When a thought, line, or word stands out or strikes you, stop and silently dwell on it. Carefully and slowly repeat it over and over to yourself. Do whatever helps most to engage you with the text. Keep in mind the intention, the desire to meet God through the text.
Enter into the text and try to identify with it, relate to it. Try to grasp the meaning, not just intellectually, but with your whole self: emotions, will, memory, and intellect. Don’t work too hard at this, simply keep listening to the words as you repeat them, letting them suggest their own images, reflections, intuitions. If distractions occur, gently bring yourself back to the text.
Ask God what He wants to say to you in the passage. Try to enter into the intimate sharing between friends that Teresa speaks about. The word of God moves over the lips to the mind, and now to the heart. Respond in your heart to the word of God. In order to hear what God wants to tell us, we have to be open to changing our lives. We have to desire to grow in our love for God and for others. God is always waiting for us with open arms. Without this openness to growth and change, we will always be holding Him at arm’s length, we do not allow Him to come close to embrace us and heal us.
We cannot force God to speak to us, but we can do our best to be open to Him and ask for grace, light, insight, and understanding. God is always much more generous with us than we are with Him. Wait patiently, keeping silent company with Him, knowing that He is gazing lovingly at you. Stay with the passage until it dries up, then move on in your selection, repeating the process.
Contemplation is a pure gift of God. We can’t make it happen. In it, you experience the love of God and understand what He says to you. Allow God to lead you, to give you what only He knows you need and only He can give. The love of God will no longer be abstract, but real and tangible, poured into your soul. You can experience yourself being loved, profoundly loved, and able to love and loving in return.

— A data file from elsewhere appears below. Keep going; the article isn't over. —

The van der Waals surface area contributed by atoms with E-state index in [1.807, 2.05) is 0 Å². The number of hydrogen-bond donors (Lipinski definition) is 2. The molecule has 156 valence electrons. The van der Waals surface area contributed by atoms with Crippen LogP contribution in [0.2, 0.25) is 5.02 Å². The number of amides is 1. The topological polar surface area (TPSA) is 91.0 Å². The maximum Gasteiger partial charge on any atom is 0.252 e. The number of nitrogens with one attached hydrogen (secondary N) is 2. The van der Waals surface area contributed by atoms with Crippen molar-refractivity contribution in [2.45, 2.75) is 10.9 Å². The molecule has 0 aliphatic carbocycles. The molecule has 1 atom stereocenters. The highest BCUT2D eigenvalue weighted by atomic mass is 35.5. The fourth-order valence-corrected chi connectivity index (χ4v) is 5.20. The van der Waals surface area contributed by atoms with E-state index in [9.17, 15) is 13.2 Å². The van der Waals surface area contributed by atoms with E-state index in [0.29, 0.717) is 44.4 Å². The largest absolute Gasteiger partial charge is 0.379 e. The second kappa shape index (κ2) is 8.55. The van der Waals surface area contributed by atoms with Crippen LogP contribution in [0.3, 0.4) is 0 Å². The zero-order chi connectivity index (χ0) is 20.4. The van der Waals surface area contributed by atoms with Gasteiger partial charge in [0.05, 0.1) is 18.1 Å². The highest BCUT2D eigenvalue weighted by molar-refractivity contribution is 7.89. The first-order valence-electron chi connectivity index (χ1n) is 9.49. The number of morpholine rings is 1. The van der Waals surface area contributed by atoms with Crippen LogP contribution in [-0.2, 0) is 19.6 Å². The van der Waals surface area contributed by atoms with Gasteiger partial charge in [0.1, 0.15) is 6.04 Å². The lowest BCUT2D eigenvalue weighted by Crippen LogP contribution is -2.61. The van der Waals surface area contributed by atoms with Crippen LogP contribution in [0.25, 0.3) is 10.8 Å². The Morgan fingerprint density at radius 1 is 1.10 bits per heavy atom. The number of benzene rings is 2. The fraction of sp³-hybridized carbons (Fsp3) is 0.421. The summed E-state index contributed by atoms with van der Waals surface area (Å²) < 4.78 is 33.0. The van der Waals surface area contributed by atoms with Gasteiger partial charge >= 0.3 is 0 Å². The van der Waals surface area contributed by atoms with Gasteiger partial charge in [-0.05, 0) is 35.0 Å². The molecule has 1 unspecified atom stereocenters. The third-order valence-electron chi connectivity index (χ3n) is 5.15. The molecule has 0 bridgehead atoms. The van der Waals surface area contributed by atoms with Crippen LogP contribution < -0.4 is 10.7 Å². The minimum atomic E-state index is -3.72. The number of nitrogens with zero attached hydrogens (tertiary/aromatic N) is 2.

Give thanks to God for your time of prayer even if you had no insights, no feelings, or no conscious experience of God. The time you gave to God and the openness you offered Him is itself a gift from Him to you and from you to Him. Rededicate yourself to His service and respond to any insights you have been given that you might need to act upon.
Some Further Considerations
Don’t be too rigid about the method. As St. Teresa says, “Pray as you can, not as you ought.”
The parts can and do flow together. Avoid too much intellectual speculation. Avoid excessive efforts to manage distractions; just bring yourself gently back and offer the distractions to God.
Yield to contemplation, the gift of God. Persevere in dryness; be faithful to this prayer. If you find you have given it up, just start again. Pray every day: God will act within you, transforming you. Avoid too much brevity; one-half hour seems to be a minimum, but you can work up to it. Take the time you need.
“Stay with us, Lord Jesus, for evening draws near, and be our companion on our way to set our hearts on fire with new hope. Help us to recognize your presence among us in the Scriptures we read, and in the breaking of bread.” [Vespers week 4 prayer]
For further reading see
Fr. Sam Anthony Morello, OCD. Lectio Divina and the Practice of Teresian Prayer. Washington, DC, ICS Publications, 1995.
St. Peter of Alcantará, OFM. Treatise on Prayer and Meditation. Charlotte, NC: TAN Books, 2010
Fr. Peter Thomas Rohrbach, OCD. Conversation with Christ. Charlotte, NC: TAN Books, 1980.
Guigo II. The Ladder of Monks and Twelve Meditations. Np: Cistercian Publications, 1981.
A Monk of New Clairvaux. Don’t You Belong to Me? NY: Paulist Press, 1979.